The new sanctions fit into U.S. Trump's effort to limit Iran's regional influence and come a week after the U.S. brokered deals for the United Arab Emirates (UAE) and Bahrain to normalize ties with Israel, pacts that may coalesce a wider coalition against Iran while appealing to pro-Israel American voters ahead of the Nov. 3 election.
The new sanctions also put European allies, China and Russia on notice that while their inclination may be to ignore the U.S. drive to maintain the U.N. sanctions on Iran, companies based in their nations would feel the bite for violating them.
The Trump administration suspects Iran of seeking nuclear weapons, something Tehran denies, and Monday's punitive steps are the latest in a series seeking to stymie Iran's atomic program, which U.S. ally Israel views as an existential threat.
"Iran is clearly doing everything it can to keep in existence a virtual turnkey capability to get back into the weaponization business at a moment's notice should it choose to do so," the U.S. official told Reuters.
The official argued Iran wants nuclear weapons capabilities and the means to deliver it despite the 2015 deal that sought to prevent this by restraining Iran's atomic program in return for access to the world market.
In May 2018, Trump abandoned that agreement to the dismay of the other parties – Britain, China, France, Germany and Russia – and restored U.S. sanctions that have crippled Iran's economy.
Iran, in turn, has gradually breached the central limits in that deal, according to the International Atomic Energy Agency (IAEA), including the size of its stockpile of low-enriched uranium as well as the level of purity to which it was allowed to enrich uranium.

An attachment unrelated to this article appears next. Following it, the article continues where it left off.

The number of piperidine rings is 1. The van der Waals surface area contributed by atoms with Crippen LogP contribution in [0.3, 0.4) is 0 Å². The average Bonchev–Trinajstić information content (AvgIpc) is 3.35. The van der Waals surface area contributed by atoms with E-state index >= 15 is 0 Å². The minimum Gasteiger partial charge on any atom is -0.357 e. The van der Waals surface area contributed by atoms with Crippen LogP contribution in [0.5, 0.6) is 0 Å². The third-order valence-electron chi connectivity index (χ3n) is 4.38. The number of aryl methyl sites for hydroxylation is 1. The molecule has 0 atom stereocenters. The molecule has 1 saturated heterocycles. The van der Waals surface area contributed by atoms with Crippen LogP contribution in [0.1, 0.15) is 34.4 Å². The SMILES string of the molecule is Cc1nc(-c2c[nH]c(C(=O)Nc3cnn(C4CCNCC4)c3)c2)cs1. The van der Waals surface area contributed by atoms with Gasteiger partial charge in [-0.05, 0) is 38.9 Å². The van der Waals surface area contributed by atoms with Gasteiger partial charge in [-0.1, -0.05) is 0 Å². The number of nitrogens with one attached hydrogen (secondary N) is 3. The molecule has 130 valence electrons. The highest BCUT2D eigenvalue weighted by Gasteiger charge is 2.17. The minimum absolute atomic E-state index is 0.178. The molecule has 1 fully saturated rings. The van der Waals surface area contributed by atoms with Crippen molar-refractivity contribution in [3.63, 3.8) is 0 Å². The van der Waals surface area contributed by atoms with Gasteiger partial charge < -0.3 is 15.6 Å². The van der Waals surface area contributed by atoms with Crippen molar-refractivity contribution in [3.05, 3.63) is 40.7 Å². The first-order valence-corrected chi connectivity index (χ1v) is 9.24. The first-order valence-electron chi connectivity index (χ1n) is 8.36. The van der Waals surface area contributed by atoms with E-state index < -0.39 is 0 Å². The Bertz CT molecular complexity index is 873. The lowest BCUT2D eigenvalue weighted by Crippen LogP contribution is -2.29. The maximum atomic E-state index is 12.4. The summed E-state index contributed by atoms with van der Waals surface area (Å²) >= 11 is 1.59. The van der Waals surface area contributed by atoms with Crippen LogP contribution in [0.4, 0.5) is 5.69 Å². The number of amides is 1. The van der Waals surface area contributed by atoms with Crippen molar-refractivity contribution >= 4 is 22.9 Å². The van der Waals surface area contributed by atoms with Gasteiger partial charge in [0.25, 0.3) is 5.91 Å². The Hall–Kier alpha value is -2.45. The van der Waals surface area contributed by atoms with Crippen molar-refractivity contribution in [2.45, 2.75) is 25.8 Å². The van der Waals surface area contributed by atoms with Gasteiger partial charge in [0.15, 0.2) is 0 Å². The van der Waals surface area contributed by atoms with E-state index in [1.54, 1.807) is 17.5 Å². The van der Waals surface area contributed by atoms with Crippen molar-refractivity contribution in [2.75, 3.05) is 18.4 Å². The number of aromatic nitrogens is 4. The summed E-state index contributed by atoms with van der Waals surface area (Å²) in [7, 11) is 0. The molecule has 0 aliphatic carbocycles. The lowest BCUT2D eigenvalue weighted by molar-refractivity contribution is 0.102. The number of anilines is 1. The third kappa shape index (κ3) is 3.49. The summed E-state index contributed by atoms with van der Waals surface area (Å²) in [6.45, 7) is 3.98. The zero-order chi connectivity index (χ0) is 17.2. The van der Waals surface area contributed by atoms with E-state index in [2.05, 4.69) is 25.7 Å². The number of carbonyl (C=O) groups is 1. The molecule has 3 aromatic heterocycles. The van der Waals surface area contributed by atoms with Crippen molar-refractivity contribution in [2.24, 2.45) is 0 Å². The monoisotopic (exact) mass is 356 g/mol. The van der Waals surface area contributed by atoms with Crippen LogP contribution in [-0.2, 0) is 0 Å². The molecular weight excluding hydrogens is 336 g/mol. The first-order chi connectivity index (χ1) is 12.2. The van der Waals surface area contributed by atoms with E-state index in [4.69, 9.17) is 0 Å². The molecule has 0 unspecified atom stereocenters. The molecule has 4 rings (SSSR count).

"Because of Iran's provocative nuclear escalation, it could have sufficient fissile material for a nuclear weapon by the end of this year," the official said without elaborating except to say this was based on "the totality" of information available to the U.S., including from the IAEA.
The Vienna-based agency has said Iran only began significantly breaching the 2015 deal's limits after the U.S. withdrawal and it is still enriching uranium only up to 4.5%, well below the 20% it had achieved before that agreement, let alone the roughly 90% purity that is considered weapons-grade, suitable for an atomic bomb.
"Iran and North Korea have resumed cooperation on a long-range missile project, including the transfer of critical parts," he added, declining to say when such joint work first began, stopped and then started again.
On Friday, Britain, France and Germany told the Security Council that U.N. sanctions relief for Iran, agreed under the 2015 nuclear deal, would continue beyond Sunday, despite Washington's assertion.
In letters to the Security Council on Saturday, China's U.N. Ambassador Zhang Jun and Russia's U.N. Ambassador Vassily Nebenzia both described the U.S. move as "illegitimate" and said the U.N. sanctions relief for Iran would continue.
Also on Saturday, U.N. Secretary-General Antonio Guterres told the Security Council he cannot act on the U.S. declaration that U.N. sanctions had been reimposed because it was not clear whether they had snapped back.
"It is not for the Secretary-General to proceed as if no such uncertainty exists," he said.